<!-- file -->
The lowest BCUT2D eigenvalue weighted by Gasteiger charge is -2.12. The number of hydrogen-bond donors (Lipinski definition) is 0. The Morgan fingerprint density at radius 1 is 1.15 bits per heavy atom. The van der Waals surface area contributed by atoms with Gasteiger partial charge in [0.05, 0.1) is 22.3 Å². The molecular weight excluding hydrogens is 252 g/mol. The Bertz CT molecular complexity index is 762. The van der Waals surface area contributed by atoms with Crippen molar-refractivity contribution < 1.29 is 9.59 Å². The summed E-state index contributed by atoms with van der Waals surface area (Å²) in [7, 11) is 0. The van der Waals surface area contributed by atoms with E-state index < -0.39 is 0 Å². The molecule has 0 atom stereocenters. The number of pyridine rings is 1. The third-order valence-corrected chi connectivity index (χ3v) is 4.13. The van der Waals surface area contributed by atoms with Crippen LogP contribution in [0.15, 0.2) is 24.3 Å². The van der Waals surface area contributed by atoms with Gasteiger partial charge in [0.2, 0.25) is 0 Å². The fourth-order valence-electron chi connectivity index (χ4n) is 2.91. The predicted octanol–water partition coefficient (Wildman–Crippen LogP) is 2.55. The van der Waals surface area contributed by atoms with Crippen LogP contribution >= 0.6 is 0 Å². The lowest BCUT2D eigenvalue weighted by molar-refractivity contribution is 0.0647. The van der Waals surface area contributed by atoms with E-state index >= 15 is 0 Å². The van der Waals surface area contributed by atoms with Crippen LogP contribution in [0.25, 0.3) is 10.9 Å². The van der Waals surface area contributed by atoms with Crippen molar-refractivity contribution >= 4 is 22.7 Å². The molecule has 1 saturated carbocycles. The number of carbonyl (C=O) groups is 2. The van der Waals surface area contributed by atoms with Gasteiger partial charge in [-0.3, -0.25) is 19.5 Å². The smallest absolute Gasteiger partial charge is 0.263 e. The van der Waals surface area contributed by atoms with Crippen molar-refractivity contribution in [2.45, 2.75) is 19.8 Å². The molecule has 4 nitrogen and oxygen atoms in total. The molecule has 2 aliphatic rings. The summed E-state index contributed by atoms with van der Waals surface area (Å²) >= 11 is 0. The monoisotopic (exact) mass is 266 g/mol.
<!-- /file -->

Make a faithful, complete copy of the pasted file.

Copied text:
The lowest BCUT2D eigenvalue weighted by Gasteiger charge is -2.12. The number of hydrogen-bond donors (Lipinski definition) is 0. The Morgan fingerprint density at radius 1 is 1.15 bits per heavy atom. The van der Waals surface area contributed by atoms with Gasteiger partial charge in [0.05, 0.1) is 22.3 Å². The molecular weight excluding hydrogens is 252 g/mol. The Bertz CT molecular complexity index is 762. The van der Waals surface area contributed by atoms with Crippen molar-refractivity contribution < 1.29 is 9.59 Å². The summed E-state index contributed by atoms with van der Waals surface area (Å²) in [7, 11) is 0. The van der Waals surface area contributed by atoms with E-state index < -0.39 is 0 Å². The molecule has 0 atom stereocenters. The number of pyridine rings is 1. The third-order valence-corrected chi connectivity index (χ3v) is 4.13. The van der Waals surface area contributed by atoms with Crippen LogP contribution in [0.15, 0.2) is 24.3 Å². The van der Waals surface area contributed by atoms with Gasteiger partial charge in [0.2, 0.25) is 0 Å². The fourth-order valence-electron chi connectivity index (χ4n) is 2.91. The predicted octanol–water partition coefficient (Wildman–Crippen LogP) is 2.55. The van der Waals surface area contributed by atoms with Crippen LogP contribution >= 0.6 is 0 Å². The lowest BCUT2D eigenvalue weighted by molar-refractivity contribution is 0.0647. The van der Waals surface area contributed by atoms with E-state index >= 15 is 0 Å². The van der Waals surface area contributed by atoms with Crippen LogP contribution in [0.25, 0.3) is 10.9 Å². The van der Waals surface area contributed by atoms with Crippen molar-refractivity contribution >= 4 is 22.7 Å². The molecule has 1 saturated carbocycles. The number of carbonyl (C=O) groups is 2. The van der Waals surface area contributed by atoms with Gasteiger partial charge in [-0.3, -0.25) is 19.5 Å². The smallest absolute Gasteiger partial charge is 0.263 e. The van der Waals surface area contributed by atoms with Crippen molar-refractivity contribution in [2.45, 2.75) is 19.8 Å². The molecule has 4 nitrogen and oxygen atoms in total. The molecule has 2 aliphatic rings. The summed E-state index contributed by atoms with van der Waals surface area (Å²) >= 11 is 0. The monoisotopic (exact) mass is 266 g/mol.